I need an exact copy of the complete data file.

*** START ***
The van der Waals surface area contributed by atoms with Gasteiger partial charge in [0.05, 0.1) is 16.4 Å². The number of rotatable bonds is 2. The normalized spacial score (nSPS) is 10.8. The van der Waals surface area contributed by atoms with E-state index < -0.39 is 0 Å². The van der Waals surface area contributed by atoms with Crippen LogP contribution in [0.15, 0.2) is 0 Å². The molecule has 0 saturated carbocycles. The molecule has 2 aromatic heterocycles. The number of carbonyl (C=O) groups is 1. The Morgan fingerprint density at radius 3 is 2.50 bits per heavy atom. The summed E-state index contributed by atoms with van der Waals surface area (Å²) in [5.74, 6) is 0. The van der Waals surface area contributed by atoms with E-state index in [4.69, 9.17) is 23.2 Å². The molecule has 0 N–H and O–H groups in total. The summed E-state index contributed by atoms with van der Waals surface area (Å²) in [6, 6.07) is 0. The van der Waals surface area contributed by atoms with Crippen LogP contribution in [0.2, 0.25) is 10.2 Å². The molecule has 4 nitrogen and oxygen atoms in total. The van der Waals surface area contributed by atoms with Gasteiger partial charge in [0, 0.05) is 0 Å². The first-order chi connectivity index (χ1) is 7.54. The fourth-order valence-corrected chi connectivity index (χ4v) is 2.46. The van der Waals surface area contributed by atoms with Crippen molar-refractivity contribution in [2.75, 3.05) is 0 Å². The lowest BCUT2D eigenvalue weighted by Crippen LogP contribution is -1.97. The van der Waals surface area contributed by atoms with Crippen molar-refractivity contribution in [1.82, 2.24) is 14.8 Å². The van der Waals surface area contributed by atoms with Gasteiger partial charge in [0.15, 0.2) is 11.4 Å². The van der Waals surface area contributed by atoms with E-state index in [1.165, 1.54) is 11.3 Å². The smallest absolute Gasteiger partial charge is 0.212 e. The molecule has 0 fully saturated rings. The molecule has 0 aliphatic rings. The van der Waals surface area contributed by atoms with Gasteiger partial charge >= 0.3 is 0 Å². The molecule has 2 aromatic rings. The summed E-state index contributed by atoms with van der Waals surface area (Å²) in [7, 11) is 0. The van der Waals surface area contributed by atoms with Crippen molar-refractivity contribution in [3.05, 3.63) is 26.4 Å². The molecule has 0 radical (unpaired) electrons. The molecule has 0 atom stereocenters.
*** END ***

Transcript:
The van der Waals surface area contributed by atoms with Gasteiger partial charge in [0.05, 0.1) is 16.4 Å². The number of rotatable bonds is 2. The normalized spacial score (nSPS) is 10.8. The van der Waals surface area contributed by atoms with E-state index < -0.39 is 0 Å². The van der Waals surface area contributed by atoms with Crippen LogP contribution in [0.15, 0.2) is 0 Å². The molecule has 0 saturated carbocycles. The molecule has 2 aromatic heterocycles. The number of carbonyl (C=O) groups is 1. The Morgan fingerprint density at radius 3 is 2.50 bits per heavy atom. The summed E-state index contributed by atoms with van der Waals surface area (Å²) in [5.74, 6) is 0. The van der Waals surface area contributed by atoms with E-state index in [4.69, 9.17) is 23.2 Å². The molecule has 0 N–H and O–H groups in total. The summed E-state index contributed by atoms with van der Waals surface area (Å²) in [6, 6.07) is 0. The van der Waals surface area contributed by atoms with Crippen LogP contribution in [0.2, 0.25) is 10.2 Å². The molecule has 4 nitrogen and oxygen atoms in total. The van der Waals surface area contributed by atoms with Gasteiger partial charge in [0, 0.05) is 0 Å². The first-order chi connectivity index (χ1) is 7.54. The fourth-order valence-corrected chi connectivity index (χ4v) is 2.46. The van der Waals surface area contributed by atoms with Crippen molar-refractivity contribution in [2.75, 3.05) is 0 Å². The lowest BCUT2D eigenvalue weighted by Crippen LogP contribution is -1.97. The van der Waals surface area contributed by atoms with Crippen molar-refractivity contribution in [1.82, 2.24) is 14.8 Å². The van der Waals surface area contributed by atoms with Gasteiger partial charge in [0.15, 0.2) is 11.4 Å². The van der Waals surface area contributed by atoms with E-state index in [1.165, 1.54) is 11.3 Å². The smallest absolute Gasteiger partial charge is 0.212 e. The molecule has 0 fully saturated rings. The molecule has 0 aliphatic rings. The van der Waals surface area contributed by atoms with Gasteiger partial charge >= 0.3 is 0 Å². The molecule has 2 aromatic rings. The summed E-state index contributed by atoms with van der Waals surface area (Å²) in [7, 11) is 0. The van der Waals surface area contributed by atoms with Crippen molar-refractivity contribution in [3.05, 3.63) is 26.4 Å². The molecule has 0 radical (unpaired) electrons. The molecule has 0 atom stereocenters.